Holiday Books 2019

Bernard Cornwell – Sharpe’s Waterloo
It’s been a long-standing habit of mine to read at least one Bernard Cornwell book when I go on my summer holidays and this year was no exception. In Sharpe’s Waterloo, the twentieth and penultimate book in the expanded series (the final of the original series), Cornwell once more shoehorns the titular character and his good buddy Patrick Harper into historic events. And what an event! The Battle of Waterloo Napoleon’s 1815 defeat is one of the most written about battles ever.

It’s one of Cormwell’s longer books in the series and justifiably so because the author is such a stickler for historical detail that he wouldn’t want to miss anything out from the four days of fighting that decided the fate of Europe. Cornwell has an eye also for the gory blood and guts detail of battle and this book seems to compress as much death and destructive in its pages as two or three of the previous books. In fact so much so that it becomes somewhat of a hard slog and there’s a feeling of repetition within some of the descriptions of the artillery and infantry routines involved. If anyone asks me how a musket or cannon is loaded then I could give you a pretty good step-by-step run down after having it drummed into me so many times.

Cornwell does well to provide a conclusion to Sharpe’s cuckold situation in which the cad Rossendale gets his comeuppance and our hero gets some sense of justice having been served without yet another duel situation. There’s also the usual criticism of the decision making of the higher ranks within the army which leads to so many unnecessary deaths. The book has it all for Sharpe fans with enough derring-do by our hero to let the author off the fact that it seems rather far-fetched to think he could be so heavily involved in all these key moments of the battle.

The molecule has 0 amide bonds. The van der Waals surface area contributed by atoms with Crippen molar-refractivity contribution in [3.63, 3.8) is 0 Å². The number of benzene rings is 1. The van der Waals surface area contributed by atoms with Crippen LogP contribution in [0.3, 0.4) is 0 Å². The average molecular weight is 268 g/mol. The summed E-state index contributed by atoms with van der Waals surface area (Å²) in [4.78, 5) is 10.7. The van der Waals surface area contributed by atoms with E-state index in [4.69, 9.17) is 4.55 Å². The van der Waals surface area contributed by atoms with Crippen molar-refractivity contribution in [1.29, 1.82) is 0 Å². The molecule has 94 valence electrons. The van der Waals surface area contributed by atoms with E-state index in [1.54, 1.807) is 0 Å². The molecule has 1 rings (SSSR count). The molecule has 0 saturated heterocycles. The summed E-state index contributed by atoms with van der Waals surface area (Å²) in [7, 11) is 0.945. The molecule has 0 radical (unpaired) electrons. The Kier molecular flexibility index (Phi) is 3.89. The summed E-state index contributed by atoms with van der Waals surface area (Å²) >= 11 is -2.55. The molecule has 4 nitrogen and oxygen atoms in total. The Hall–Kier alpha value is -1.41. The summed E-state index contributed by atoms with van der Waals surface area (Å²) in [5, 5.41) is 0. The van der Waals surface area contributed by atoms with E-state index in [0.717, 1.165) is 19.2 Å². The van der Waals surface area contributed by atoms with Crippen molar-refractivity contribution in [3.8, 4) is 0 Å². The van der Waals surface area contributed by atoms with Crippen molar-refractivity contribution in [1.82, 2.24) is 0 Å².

Jon Ronson – Out of the Ordinary
Out of the Ordinary was a very quick read in comparison. It is a collection of Guardian articles contained within a book with one of the worst covers I’ve ever seen. I got it for £1 at a charity shop.

In the first section of the book, Ronson describes some family situations. For example his his parents commissioning an artist to paint a family portrait with hilarious consequences, a botched trip to meet Santa with his son, and a canal side accident that made me laugh out loud. In the other half of the book includes his writing about the Who Wants to Be A Millionaire ‘cough’ trial, Jonathan King’s trial and Frank Sidebottom (which went on to lead to the film Frank).

Having already read a lot of Ronson’s output I realised I was re-reading some of the content, but it still seemed fresh to me and it was a nice read on the beach to lighten my mood after all the blood and guts of Waterloo.

Bridget Christie – A Book For Her
A Book For Her was literally that – I bought it for Siggy for her birthday after discovering that Christie was married to one of my all time favourite comedians Stewart Lee. Her comedy style is somewhat similar but she would absolutely hate me for linking her with Lee like this here because the book is very much about feminism and how we shouldn’t say things like ‘wife of…’ etc. to define a woman.

It’s a good read and at no point did I disagree with anything she was saying. What I found perhaps more interesting than the persuasive arguments within was the autobiographical side of the story – how Christie’s stand up developed over time to the point where she was said to have ‘found her voice’ and how she was not necessarily comfortable with being labelled a ‘feminist comedian’.

Lee Child – Past Tense